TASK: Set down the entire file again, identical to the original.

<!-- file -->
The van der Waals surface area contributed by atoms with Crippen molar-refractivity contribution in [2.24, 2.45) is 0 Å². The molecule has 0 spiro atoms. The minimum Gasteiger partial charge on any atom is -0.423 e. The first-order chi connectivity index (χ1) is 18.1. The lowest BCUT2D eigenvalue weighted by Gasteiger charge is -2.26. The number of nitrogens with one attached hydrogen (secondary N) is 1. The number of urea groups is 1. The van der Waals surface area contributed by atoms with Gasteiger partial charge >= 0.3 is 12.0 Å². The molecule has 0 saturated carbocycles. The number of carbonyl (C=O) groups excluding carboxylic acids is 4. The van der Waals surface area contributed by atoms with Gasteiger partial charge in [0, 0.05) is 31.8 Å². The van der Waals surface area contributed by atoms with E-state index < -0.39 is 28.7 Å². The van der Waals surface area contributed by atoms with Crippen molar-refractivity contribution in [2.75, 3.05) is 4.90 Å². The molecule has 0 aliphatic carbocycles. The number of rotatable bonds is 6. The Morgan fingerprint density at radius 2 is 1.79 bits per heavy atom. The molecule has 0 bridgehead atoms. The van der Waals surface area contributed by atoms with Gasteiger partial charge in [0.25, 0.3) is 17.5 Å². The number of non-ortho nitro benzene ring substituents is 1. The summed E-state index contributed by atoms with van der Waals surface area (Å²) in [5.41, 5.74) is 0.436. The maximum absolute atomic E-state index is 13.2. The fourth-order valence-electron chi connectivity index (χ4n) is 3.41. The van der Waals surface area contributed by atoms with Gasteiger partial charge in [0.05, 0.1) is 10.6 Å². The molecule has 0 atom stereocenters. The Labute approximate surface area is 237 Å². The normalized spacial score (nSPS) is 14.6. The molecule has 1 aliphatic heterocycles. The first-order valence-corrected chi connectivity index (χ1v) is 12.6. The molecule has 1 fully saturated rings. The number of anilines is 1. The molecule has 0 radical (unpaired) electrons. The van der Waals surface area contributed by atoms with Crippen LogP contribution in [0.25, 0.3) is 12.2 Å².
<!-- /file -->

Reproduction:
The van der Waals surface area contributed by atoms with Crippen molar-refractivity contribution in [2.24, 2.45) is 0 Å². The molecule has 0 spiro atoms. The minimum Gasteiger partial charge on any atom is -0.423 e. The first-order chi connectivity index (χ1) is 18.1. The lowest BCUT2D eigenvalue weighted by Gasteiger charge is -2.26. The number of nitrogens with one attached hydrogen (secondary N) is 1. The number of urea groups is 1. The van der Waals surface area contributed by atoms with Gasteiger partial charge >= 0.3 is 12.0 Å². The molecule has 0 saturated carbocycles. The number of carbonyl (C=O) groups excluding carboxylic acids is 4. The van der Waals surface area contributed by atoms with Gasteiger partial charge in [0, 0.05) is 31.8 Å². The van der Waals surface area contributed by atoms with E-state index < -0.39 is 28.7 Å². The van der Waals surface area contributed by atoms with Crippen molar-refractivity contribution in [2.75, 3.05) is 4.90 Å². The molecule has 0 aliphatic carbocycles. The number of rotatable bonds is 6. The Morgan fingerprint density at radius 2 is 1.79 bits per heavy atom. The molecule has 0 bridgehead atoms. The van der Waals surface area contributed by atoms with Gasteiger partial charge in [0.25, 0.3) is 17.5 Å². The number of non-ortho nitro benzene ring substituents is 1. The summed E-state index contributed by atoms with van der Waals surface area (Å²) in [5.41, 5.74) is 0.436. The maximum absolute atomic E-state index is 13.2. The fourth-order valence-electron chi connectivity index (χ4n) is 3.41. The van der Waals surface area contributed by atoms with Gasteiger partial charge in [0.05, 0.1) is 10.6 Å². The molecule has 0 atom stereocenters. The Labute approximate surface area is 237 Å². The normalized spacial score (nSPS) is 14.6. The molecule has 1 aliphatic heterocycles. The first-order valence-corrected chi connectivity index (χ1v) is 12.6. The molecule has 1 fully saturated rings. The number of anilines is 1. The molecule has 0 radical (unpaired) electrons. The van der Waals surface area contributed by atoms with Crippen LogP contribution in [0.25, 0.3) is 12.2 Å².